Sprint backlog is owned by the scrum team, and together, they create their sprint board which consists of the user stories, bugs (if any), and spikes. It is the development team who determines the Sprint Backlog. Here, the Scrum Master can facilitate the Sprint Planning meeting to help the team come up with the Sprint Backlog. The scrum team utilizes the sprint planning meeting to discuss on the sprint goal and the commitment they can make for the upcoming sprint. They pull the items to discuss from the top of the list and create their sprint backlog according to the capacity and complexity of parameters.
So, the sprint backlog is a subset of product backlog and going back to our example let's create a Sprint backlog now:
|1||Create a sign in page for the users||High|
|2||Create a logout page||High|
|3||Create a home page to land after successful sign-in to the application||High|
In our example, we have pulled the sprint backlog items from the master list which was already in a prioritized state.
The Scrum Master can help the development team understand the difference between Product Backlog and the Sprint Backlog, this can be done through coaching the teams about the process and the Scrum artifacts and can help the Product owner in maintaining a healthy backlog.
The team uses Product Backlog to create their sprint backlog. During the Sprint planning meeting, the development team should talk about the complexity and the efforts needed to get the job done. They pull the items from the product backlog to the Sprint Backlog to be completed in the sprint time-box.
Effective Product Backlog depends on a clear understanding of the result and the need. The Product Owner must clearly define the requirements that have details enough for the team to get a clear picture of what is needed to be done. The product backlog needs to be a thorough list of all the work that must be done to get the project delivered successfully.
Once a high-level list is created, the development team can help in further refining and creating an exhaustive backlog with all the technical aspects needed to deliver the functional side. Creating a backlog should be a collective team effort, this also helps in bringing about the ownership and collaborative environment amongst the group.
Though the development team can help the Product Owner in creating a proper efficient Product Backlog, the sole responsibility for the Product Backlog lies with the Product Owner.
Once you have a good Product Backlog, pulling out the Sprint Backlog gets easy. Sprint Backlog gets its shape during the sprint planning meeting which is the first thing in a new iteration where the team sits together, either, physically or virtually, to discuss the requirements they can work on in a new sprint.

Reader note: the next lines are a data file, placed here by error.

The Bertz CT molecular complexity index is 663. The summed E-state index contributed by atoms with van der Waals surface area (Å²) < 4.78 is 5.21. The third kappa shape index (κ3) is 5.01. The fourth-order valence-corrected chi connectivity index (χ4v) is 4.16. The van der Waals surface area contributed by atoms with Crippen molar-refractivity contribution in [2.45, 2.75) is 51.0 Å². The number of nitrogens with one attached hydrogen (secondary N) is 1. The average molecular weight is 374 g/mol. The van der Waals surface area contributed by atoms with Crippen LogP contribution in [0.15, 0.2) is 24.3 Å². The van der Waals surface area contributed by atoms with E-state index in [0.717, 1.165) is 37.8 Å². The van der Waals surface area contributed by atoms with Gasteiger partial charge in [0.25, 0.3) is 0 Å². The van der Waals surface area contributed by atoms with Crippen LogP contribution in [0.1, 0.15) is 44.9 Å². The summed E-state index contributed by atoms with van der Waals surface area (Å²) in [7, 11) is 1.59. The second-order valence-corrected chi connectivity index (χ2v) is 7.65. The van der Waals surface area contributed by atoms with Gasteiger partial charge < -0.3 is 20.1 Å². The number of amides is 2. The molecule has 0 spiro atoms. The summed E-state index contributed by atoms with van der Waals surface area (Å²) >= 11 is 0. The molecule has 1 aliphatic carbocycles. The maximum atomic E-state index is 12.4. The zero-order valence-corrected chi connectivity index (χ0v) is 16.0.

Essentially the discussion circles the functionalities, the technical aspect around it, and how much they can load in an iteration. Here, the Scrum Master can help the team with excellent facilitation skills to come up with a sprint goal as a joint team effort. The team pulls up the highest priority items from the product backlog to discuss functionality and complexity, they also converse on the steps they could take to reach the goal.
Prioritization is one of the critical aspects of a Product Backlog that helps in keeping it in a healthy state. Let’s look at a few of the benefits of prioritizing the backlog:
After talking about the Backlog and its benefits, let’s look at the various techniques of prioritization:
Developed by Dai Clegg, this is the most widely used model while prioritizing the backlog. The name itself has the meaning - Must Have, Should Have, Could Have, and Won’t Have.
In the 1980s Kano Model was developed by Professor Noriaki Kano. Under the Kano Model, items are categorized according to the requirements and opportunities of the stakeholders. The categories are – ‘Basic expectations’, ‘Satisfiers’, ‘Delighters’.
During Stack Ranking the items are placed in the order of priority which starts with one and goes up to the number of items in the backlog.
To measure the cost of delay one needs to understand: “What will be the cost per time unit if we delayed delivery?” This is difficult to measure sometimes if you don’t use the correct parameters. This figure states how much money every month it will cost your organization to delay the delivery of the finished project. In practical life, we all have experienced ‘cost of delay’ whether it is starting late for work or starting up late with a new assignment.
In conclusion, we have seen that both the Product Backlog and Sprint Backlog are different entities tied together to the same group.
Backlogs play a crucial role in software delivery and help the team deliver efficient solutions through effective backlog management tools and techniques. Once teams understand and use their backlog effectively, they are sure to achieve better delivery, serve customers better and enable the management to seize new opportunities.